More than thirty-five years after the 1980 recognition of PTSD in the Diagnostic and Statistical Manual of Mental Disorders (DSM), the data are unequivocal: Today there can be no doubt about the validity of PTSD as a diagnostic entity.
Last week, I interviewd Dr. Charles Marmar about the implications of his National Vietnam Veterans Longitudinal Study (NVVLS) and about his 40 year career as a PTSD researcher. Here is the second half of our interview.
Posttraumatic Stress Disorder (PTSD) has been described as a disorder of memory. It has become quite apparent that there are two types of memory in PTSD. The work of Eric R. Kandel forms the basis for much of what we understand about how memories are formed.
"What Dreams May Come: Treating the Nightmares of PTSD" was a blog post I published in November 2013. It remains a very popular post, which continues to receive many views and comments. In light of this, on 5/22/2015 I interviewed Dr. Murray Raskind about his pioneering work in the field of PTSD and the treatment of nightmares.
Two weeks ago, I used the character of Frank Underwood as a “case study” to illustrate the misunderstood psychiatric diagnosis of Antisocial Personality Disorder, and many of you asked: Well, what about his wife, Claire?
I always like to take the opportunity to explain misunderstood psychiatric concepts or diagnoses, and to clarify when a psychiatric term is used incorrectly or prone to misinterpretation. In today’s blog, I aim to do both of these things.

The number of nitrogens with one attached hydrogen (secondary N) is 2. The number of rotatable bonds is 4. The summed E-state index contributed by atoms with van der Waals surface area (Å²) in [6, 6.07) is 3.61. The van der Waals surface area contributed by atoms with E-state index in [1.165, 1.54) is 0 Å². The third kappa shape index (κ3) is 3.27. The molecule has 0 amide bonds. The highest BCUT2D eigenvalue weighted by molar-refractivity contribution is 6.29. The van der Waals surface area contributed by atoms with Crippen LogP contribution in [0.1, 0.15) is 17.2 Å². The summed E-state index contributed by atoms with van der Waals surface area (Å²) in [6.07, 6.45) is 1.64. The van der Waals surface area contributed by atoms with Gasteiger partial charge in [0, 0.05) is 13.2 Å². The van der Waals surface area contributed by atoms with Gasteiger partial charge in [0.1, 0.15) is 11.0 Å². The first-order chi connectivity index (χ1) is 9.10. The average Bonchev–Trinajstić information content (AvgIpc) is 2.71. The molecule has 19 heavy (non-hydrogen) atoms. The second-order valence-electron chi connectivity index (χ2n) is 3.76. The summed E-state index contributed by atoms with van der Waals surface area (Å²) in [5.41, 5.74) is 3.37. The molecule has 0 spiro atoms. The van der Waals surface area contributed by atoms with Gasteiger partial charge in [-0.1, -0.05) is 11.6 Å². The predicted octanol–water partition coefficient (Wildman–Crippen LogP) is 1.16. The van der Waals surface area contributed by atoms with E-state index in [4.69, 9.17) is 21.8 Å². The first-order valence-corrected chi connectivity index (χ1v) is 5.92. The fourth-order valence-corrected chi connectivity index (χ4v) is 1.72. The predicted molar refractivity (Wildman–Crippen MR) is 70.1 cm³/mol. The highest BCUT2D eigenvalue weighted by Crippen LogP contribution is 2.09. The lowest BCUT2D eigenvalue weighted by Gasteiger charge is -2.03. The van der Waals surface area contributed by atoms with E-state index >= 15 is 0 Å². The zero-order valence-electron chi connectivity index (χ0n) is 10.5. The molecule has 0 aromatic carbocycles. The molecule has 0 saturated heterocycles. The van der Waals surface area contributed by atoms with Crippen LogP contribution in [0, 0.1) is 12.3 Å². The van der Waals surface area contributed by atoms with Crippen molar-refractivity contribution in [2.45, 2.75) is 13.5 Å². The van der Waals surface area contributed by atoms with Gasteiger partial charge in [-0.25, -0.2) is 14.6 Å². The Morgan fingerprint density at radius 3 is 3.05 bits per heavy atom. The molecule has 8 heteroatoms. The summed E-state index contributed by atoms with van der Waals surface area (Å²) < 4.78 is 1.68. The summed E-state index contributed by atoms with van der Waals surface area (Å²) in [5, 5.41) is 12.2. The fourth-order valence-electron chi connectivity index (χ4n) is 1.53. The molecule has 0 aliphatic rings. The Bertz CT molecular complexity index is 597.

For those of us who work as mental health professionals and bear witness to the stories our patients share with us on a daily basis, it is apparent that violence against women is, sadly, all too common an occurrence.
When I was in medical school, senior physicians would frequently usher a group of us students into a patient’s room so we might hear them tell the story of their illness. It seemed that the more classic the story was for a particular illness the more intense their ushering was.
This week, Dr. Carrion discusses the treatments and preventative interventions for children with PTSD, the factors that determine how these children will respond to treatment, and the future of the field.
This week, Dr. Carrion discusses how childhood PTSD differs from adulthood PTSD, the neuroscience of childhood PTSD, and common misperceptions regarding the impact of traumatic stress on child development.
What is the impact of psychological trauma on children? To understand more, I met with Dr. Victor Carrion, a Professor at the Stanford University School of Medicine and Director of the Stanford Early Life Stress Research Program at the Lucille Packard Children’s Hospital at Stanford.
One of the greatest benefits of being affiliated with a major university is the opportunities that often arise to engage in interdisciplinary collaboration. Last year, I was invited, by Composer and researcher Jonathan Berger, to present at the seventh annual Music and Brain Symposium, which was held at Stanford University.
I am frequently asked to talk about PTSD to professional audiences and, without exception, always get a post talk question asking about my experience with some experimental intervention that someone read about somewhere in a newsmagazine or heard about from the T.V.
Recent research published in the Journal of the American College of Cardiology presented findings which appeared to support what many of us who spend our days treating those living with PTSD long suspected: a fascinating correlation between the health of the mind/brain and its direct impact on one’s physical wellbeing.